We have the SMCR coming along in less than 3 months’ time. Are you ready? Is anyone ready? I’m not that convinced anyone really is.
The banks have already been through it but now it’s the time of the asset management industry and, judging by the nonchalance shown, I am not too certain many senior managers have realised the changes and expectations of the regulator which is just around the corner.
At a recent conference, Lord Myners, (incidentally my first boss back in the 80’s), welcomed the forthcoming introduction of the SMCR. Notably, he commented it was like a return to the days when many investment houses were partnerships and the partners took the liability of the business and, thus the responsibility if things went wrong. Today, accountability is moving away from the franchise holder approach of recent years, to senior managers and the collective responsibility has moved to personal responsibility. A positive approach says Myners.
The tone of the business comes from above and sets the whole agenda as far as ethics and the approach to governance. It is true you can judge a company from the top and, if a senior manager has disdain for internal controls then you can bet your bottom dollar the whole business will reflect that. Examples have littered the industry over the year’s and, you could say if the SMCR had been in before the financial crisis, the wrong doings at RBSmight well have been avoided! A weak chairman not controlling their CEO- a recipe for disaster if ever there was one!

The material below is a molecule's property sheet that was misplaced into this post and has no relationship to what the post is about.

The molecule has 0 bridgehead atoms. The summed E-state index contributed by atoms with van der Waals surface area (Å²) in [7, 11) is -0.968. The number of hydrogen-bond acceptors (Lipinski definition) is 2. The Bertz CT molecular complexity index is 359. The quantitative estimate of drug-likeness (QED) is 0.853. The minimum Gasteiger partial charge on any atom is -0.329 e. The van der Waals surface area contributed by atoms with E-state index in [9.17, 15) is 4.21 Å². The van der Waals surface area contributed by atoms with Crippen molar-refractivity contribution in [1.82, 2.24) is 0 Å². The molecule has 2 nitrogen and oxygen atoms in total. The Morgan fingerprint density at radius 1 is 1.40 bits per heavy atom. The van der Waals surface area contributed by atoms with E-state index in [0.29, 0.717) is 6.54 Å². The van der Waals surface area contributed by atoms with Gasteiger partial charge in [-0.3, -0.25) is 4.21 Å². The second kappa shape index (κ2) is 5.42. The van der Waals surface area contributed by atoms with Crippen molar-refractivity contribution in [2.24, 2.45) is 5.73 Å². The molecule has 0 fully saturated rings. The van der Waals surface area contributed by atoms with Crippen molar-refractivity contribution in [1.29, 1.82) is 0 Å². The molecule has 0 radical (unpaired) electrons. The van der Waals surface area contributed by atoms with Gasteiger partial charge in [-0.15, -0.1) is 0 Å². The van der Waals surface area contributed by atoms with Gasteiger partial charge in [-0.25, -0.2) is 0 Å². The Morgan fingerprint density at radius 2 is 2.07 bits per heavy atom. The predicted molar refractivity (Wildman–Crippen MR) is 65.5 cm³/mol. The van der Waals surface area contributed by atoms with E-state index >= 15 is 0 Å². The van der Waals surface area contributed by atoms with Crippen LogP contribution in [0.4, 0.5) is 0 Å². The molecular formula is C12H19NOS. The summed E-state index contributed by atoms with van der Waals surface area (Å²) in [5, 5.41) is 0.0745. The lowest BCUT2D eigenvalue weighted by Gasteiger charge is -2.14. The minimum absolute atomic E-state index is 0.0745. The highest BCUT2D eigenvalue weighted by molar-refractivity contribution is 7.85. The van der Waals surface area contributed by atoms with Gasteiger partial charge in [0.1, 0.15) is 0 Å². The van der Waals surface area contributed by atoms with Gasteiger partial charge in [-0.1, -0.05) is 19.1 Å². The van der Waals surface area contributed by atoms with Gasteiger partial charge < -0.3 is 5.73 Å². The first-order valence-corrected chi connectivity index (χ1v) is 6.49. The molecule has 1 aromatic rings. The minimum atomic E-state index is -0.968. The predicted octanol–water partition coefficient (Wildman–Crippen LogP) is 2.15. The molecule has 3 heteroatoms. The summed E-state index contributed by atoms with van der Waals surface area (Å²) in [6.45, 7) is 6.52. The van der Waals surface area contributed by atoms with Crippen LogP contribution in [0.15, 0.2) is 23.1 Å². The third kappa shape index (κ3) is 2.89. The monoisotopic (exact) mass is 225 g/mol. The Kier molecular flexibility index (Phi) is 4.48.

With the advent of the SMCR we have the opportunity in the asset management industry to change things for the better, especially where risk has been exposed in recent months with Mr Woodford et al. I would advocate if businesses struggle to implement the SMCR then they shouldn’t be in this game. It should be proportionate whilst being flexible but most importantly, at all times accountable. We need to avoid the box ticking exercise that many firms seem to think that all this new governance. It is all about culture. What is endemic in your business should be for the greater good and ultimately investors. But we do have a dilemma potentially between directors and shareholders of public businesses. Will shareholders give managers enough scope to implement SMCR, even if it means the returns to shareholders fall? It could be a serious conflict, meaning businesses may lose senior management getting voted off the boards by the shareholders for failing in their shareholder value for delivering strong corporate governance and accountability.
The SMCR is one further step to restoring the public’s faith in the asset management industry, although I would argue we have a long way to go. One aspect that is yet to be fully addressed is the significant conflict between the benefits to the investors and that of the managers of the business. Just as Turkeys tend not to vote for Christmas, there are many situations that arise in the running of an asset management business when there comes a time a senior executive has to make a decision that has the potential to go against their personal situation and, rather in favour of the investor.